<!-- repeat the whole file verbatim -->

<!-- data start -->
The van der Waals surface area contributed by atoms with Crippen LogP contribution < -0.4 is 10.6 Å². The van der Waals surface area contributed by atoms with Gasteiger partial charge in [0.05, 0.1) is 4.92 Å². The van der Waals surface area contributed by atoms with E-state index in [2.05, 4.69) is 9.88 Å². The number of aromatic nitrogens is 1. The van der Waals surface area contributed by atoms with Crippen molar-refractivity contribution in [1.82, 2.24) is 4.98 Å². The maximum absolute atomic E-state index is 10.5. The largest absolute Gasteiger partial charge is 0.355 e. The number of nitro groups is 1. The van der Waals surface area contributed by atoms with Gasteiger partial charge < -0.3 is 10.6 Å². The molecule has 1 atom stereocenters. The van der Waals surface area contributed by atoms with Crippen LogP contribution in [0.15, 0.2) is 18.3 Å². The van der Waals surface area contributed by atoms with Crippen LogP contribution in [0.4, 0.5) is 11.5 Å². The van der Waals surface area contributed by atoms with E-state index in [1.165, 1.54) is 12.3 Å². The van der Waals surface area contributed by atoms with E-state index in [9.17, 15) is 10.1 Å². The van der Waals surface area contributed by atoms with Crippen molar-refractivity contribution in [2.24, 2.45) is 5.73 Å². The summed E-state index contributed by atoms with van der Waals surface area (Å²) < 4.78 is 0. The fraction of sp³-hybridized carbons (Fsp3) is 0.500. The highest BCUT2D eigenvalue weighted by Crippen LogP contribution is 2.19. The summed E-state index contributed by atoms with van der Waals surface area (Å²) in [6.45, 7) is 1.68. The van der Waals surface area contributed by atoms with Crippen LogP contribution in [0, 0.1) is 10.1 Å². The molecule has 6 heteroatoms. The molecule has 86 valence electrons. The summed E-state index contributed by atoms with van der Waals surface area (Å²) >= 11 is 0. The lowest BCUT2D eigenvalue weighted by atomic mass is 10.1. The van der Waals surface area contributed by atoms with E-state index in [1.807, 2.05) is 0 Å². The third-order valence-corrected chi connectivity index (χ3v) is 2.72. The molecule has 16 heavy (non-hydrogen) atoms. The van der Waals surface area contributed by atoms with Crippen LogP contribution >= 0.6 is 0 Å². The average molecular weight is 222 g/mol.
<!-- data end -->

The van der Waals surface area contributed by atoms with Crippen LogP contribution < -0.4 is 10.6 Å². The van der Waals surface area contributed by atoms with Gasteiger partial charge in [0.05, 0.1) is 4.92 Å². The van der Waals surface area contributed by atoms with E-state index in [2.05, 4.69) is 9.88 Å². The number of aromatic nitrogens is 1. The van der Waals surface area contributed by atoms with Crippen molar-refractivity contribution in [1.82, 2.24) is 4.98 Å². The maximum absolute atomic E-state index is 10.5. The largest absolute Gasteiger partial charge is 0.355 e. The number of nitro groups is 1. The van der Waals surface area contributed by atoms with Gasteiger partial charge < -0.3 is 10.6 Å². The molecule has 1 atom stereocenters. The van der Waals surface area contributed by atoms with Crippen LogP contribution in [0.15, 0.2) is 18.3 Å². The van der Waals surface area contributed by atoms with Crippen LogP contribution in [0.4, 0.5) is 11.5 Å². The van der Waals surface area contributed by atoms with E-state index in [1.165, 1.54) is 12.3 Å². The van der Waals surface area contributed by atoms with E-state index in [9.17, 15) is 10.1 Å². The van der Waals surface area contributed by atoms with Crippen molar-refractivity contribution in [2.24, 2.45) is 5.73 Å². The summed E-state index contributed by atoms with van der Waals surface area (Å²) < 4.78 is 0. The fraction of sp³-hybridized carbons (Fsp3) is 0.500. The highest BCUT2D eigenvalue weighted by Crippen LogP contribution is 2.19. The summed E-state index contributed by atoms with van der Waals surface area (Å²) in [6.45, 7) is 1.68. The van der Waals surface area contributed by atoms with Crippen LogP contribution in [0, 0.1) is 10.1 Å². The molecule has 6 heteroatoms. The molecule has 86 valence electrons. The summed E-state index contributed by atoms with van der Waals surface area (Å²) >= 11 is 0. The lowest BCUT2D eigenvalue weighted by atomic mass is 10.1. The van der Waals surface area contributed by atoms with E-state index in [1.807, 2.05) is 0 Å². The third-order valence-corrected chi connectivity index (χ3v) is 2.72. The molecule has 16 heavy (non-hydrogen) atoms. The van der Waals surface area contributed by atoms with Crippen LogP contribution >= 0.6 is 0 Å². The average molecular weight is 222 g/mol.